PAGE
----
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. Last Updated: 07/27/2016

Yukos Warns It May Go Bankrupt

Yukos warned on Thursday that the company could go bankrupt by the end of the year because it cannot raise the cash to pay a $3.4 billion tax bill imposed by the Tax Ministry in April.

The company's stocks fell almost 12 percent to $8.40 on the announcement, the lowest level since December 2002.

Yukos' warning came the day after a Moscow court upheld the legality of the Tax Ministry's case, and ahead of a Yukos appeal to the Moscow Arbitration Court on Friday against having to pay the bill.

"The situation in large part depends on the goodwill of the government," said Yukos deputy chief executive Yury Beilin at a news conference Thursday. "Without that, then absolutely, the company will go bankrupt this year."

Some analysts said Yukos appeared to be launching a media offensive ahead of the important case.

"This is an attempt by Yukos to steal the initiative," said Adam Landes, an oil and gas analyst at Renaissance Capital. "This is all about getting press coverage. What is Yukos going to do, just sit there until it can't pay? It's got to do something to protect the company, and raising attention ... is one way of doing that."

In a statement, the company said it has $800 million on hand and expects to have $1.1 billion to $1.2 billion by June 30. But a court-ordered freeze on the company's property means Yukos cannot sell assets, including stocks, to help pay the tax bill, the company said.

If the freeze remains in place, the company will have at most 70 percent of the amount owed by the end of the year, according to the statement.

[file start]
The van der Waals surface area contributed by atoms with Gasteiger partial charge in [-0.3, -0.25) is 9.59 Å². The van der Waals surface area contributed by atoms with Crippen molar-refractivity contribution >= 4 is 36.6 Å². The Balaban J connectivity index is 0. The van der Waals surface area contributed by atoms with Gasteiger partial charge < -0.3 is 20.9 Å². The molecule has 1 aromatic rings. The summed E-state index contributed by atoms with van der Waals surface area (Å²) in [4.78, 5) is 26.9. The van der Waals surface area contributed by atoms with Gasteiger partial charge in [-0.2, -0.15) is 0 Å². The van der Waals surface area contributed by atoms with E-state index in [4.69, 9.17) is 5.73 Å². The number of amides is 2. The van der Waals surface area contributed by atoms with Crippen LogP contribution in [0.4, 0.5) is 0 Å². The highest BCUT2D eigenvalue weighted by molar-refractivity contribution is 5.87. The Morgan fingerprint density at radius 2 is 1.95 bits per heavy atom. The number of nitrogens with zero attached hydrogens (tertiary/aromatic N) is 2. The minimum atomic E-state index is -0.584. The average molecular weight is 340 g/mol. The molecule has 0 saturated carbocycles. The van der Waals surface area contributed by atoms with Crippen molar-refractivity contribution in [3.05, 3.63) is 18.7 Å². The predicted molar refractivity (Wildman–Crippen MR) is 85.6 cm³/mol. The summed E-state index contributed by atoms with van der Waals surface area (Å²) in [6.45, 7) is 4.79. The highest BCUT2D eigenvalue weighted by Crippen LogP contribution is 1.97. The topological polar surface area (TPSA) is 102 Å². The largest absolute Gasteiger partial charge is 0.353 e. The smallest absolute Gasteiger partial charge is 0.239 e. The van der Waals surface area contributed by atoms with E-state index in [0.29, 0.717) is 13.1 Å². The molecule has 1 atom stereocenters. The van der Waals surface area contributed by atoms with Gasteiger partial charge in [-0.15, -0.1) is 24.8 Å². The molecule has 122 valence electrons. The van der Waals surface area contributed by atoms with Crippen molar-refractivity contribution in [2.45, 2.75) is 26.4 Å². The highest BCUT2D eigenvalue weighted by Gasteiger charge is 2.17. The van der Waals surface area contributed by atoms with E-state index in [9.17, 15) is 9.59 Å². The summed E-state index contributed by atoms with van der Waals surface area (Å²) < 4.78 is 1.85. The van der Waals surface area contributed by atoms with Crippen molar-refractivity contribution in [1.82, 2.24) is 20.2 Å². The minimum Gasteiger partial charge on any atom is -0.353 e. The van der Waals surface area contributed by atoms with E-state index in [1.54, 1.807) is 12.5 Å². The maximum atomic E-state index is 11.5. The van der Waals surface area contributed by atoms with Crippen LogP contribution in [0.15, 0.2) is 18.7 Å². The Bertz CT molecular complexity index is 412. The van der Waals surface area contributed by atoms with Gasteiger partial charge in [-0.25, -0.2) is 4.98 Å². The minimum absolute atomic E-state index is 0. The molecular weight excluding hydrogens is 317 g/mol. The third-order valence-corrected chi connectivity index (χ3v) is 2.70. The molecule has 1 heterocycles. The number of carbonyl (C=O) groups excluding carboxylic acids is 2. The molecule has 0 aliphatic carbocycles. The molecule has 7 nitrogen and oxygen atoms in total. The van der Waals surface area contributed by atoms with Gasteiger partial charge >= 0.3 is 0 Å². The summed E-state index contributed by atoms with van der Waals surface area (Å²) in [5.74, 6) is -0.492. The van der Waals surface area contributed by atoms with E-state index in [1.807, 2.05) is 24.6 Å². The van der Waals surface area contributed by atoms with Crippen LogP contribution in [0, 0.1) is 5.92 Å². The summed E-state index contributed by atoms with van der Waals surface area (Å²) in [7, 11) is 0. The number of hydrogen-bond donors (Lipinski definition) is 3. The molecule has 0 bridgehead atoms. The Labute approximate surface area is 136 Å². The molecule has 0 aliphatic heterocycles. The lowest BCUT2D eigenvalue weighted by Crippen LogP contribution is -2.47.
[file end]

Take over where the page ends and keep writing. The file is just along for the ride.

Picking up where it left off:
"Unless the court ban is lifted, the sale of assets is impossible," the statement said. "If the tax authorities continue their actions, we can forecast with high probability that we will go bankrupt before the end of 2004."

Yukos also said that the current $3.4 billion figure is for claims of unpaid taxes in 2000 alone, and that another bill for 2001 could be coming.

Beilin said the company would consider selling its shares in Sibneft if the freeze were lifted.

"We might sell Sibneft, just as we might sell any other asset, to cover our tax bills," Beilin said. "We hope that the government isn't trying to bankrupt us, but to raise some tax revenue."

Chris Weafer, chief strategist at Alfa Bank, said Yukos would be able to pay off the tax claim if the company is able to sell off its stake in Sibneft.

"Bankrupting the biggest oil company in Russia would destroy Russia's investment credibility," Weafer said. "It would severely hurt the government. The timing seems very much in response to [Putin's] speech yesterday," in which the president called for pushing ahead with reforms that would require large amounts of capital, particularly from Russian investors.

On Thursday, Standard & Poor's ratings service said it could still downgrade Yukos' long-term corporate credit rating below the current CCC, pending the outcome of the tax appeal. Standard & Poor's cut Yukos' credit rating five levels last month.

Wednesday's court ruling was a confirmation that the Tax Ministry's demand was legal, according to Yukos spokesman Hugo Erikssen. "Yukos had questioned the legality of it," he said. "This means the case has not been dismissed and now can be heard. It had nothing to do with the hearing in substance."

A court ruled on May 19 that Yukos would not have to pay the tax bill until its appeal has been heard.

Staff Writer Catherine Belton contributed to this report.